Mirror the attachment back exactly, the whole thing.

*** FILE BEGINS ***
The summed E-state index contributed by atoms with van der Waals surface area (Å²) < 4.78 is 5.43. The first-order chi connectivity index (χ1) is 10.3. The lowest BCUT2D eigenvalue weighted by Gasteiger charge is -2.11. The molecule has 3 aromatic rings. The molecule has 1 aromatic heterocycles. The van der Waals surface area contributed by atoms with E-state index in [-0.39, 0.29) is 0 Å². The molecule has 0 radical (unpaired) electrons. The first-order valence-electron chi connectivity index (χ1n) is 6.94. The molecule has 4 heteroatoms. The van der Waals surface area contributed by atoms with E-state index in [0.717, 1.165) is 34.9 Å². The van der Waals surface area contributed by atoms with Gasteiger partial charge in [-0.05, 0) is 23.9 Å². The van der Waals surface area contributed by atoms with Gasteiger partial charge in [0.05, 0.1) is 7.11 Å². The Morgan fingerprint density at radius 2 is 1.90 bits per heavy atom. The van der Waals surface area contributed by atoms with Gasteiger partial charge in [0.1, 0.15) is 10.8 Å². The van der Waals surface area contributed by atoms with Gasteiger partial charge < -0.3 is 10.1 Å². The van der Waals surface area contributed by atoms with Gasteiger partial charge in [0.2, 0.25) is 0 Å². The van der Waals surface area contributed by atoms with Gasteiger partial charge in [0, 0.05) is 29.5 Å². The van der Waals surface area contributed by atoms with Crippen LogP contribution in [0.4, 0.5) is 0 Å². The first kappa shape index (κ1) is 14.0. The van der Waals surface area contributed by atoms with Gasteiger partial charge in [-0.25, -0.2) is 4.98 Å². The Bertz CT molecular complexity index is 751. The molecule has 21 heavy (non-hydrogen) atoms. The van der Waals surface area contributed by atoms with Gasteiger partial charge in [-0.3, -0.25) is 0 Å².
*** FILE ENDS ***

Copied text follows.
The summed E-state index contributed by atoms with van der Waals surface area (Å²) < 4.78 is 5.43. The first-order chi connectivity index (χ1) is 10.3. The lowest BCUT2D eigenvalue weighted by Gasteiger charge is -2.11. The molecule has 3 aromatic rings. The molecule has 1 aromatic heterocycles. The van der Waals surface area contributed by atoms with E-state index in [-0.39, 0.29) is 0 Å². The molecule has 0 radical (unpaired) electrons. The first-order valence-electron chi connectivity index (χ1n) is 6.94. The molecule has 4 heteroatoms. The van der Waals surface area contributed by atoms with E-state index in [0.717, 1.165) is 34.9 Å². The van der Waals surface area contributed by atoms with Gasteiger partial charge in [-0.05, 0) is 23.9 Å². The van der Waals surface area contributed by atoms with Gasteiger partial charge in [0.05, 0.1) is 7.11 Å². The Morgan fingerprint density at radius 2 is 1.90 bits per heavy atom. The van der Waals surface area contributed by atoms with Gasteiger partial charge in [0.1, 0.15) is 10.8 Å². The van der Waals surface area contributed by atoms with Gasteiger partial charge < -0.3 is 10.1 Å². The van der Waals surface area contributed by atoms with Gasteiger partial charge in [0.2, 0.25) is 0 Å². The van der Waals surface area contributed by atoms with Gasteiger partial charge in [0, 0.05) is 29.5 Å². The van der Waals surface area contributed by atoms with Crippen LogP contribution in [0.4, 0.5) is 0 Å². The first kappa shape index (κ1) is 14.0. The van der Waals surface area contributed by atoms with Gasteiger partial charge in [-0.25, -0.2) is 4.98 Å². The Bertz CT molecular complexity index is 751. The molecule has 21 heavy (non-hydrogen) atoms. The van der Waals surface area contributed by atoms with Gasteiger partial charge in [-0.3, -0.25) is 0 Å².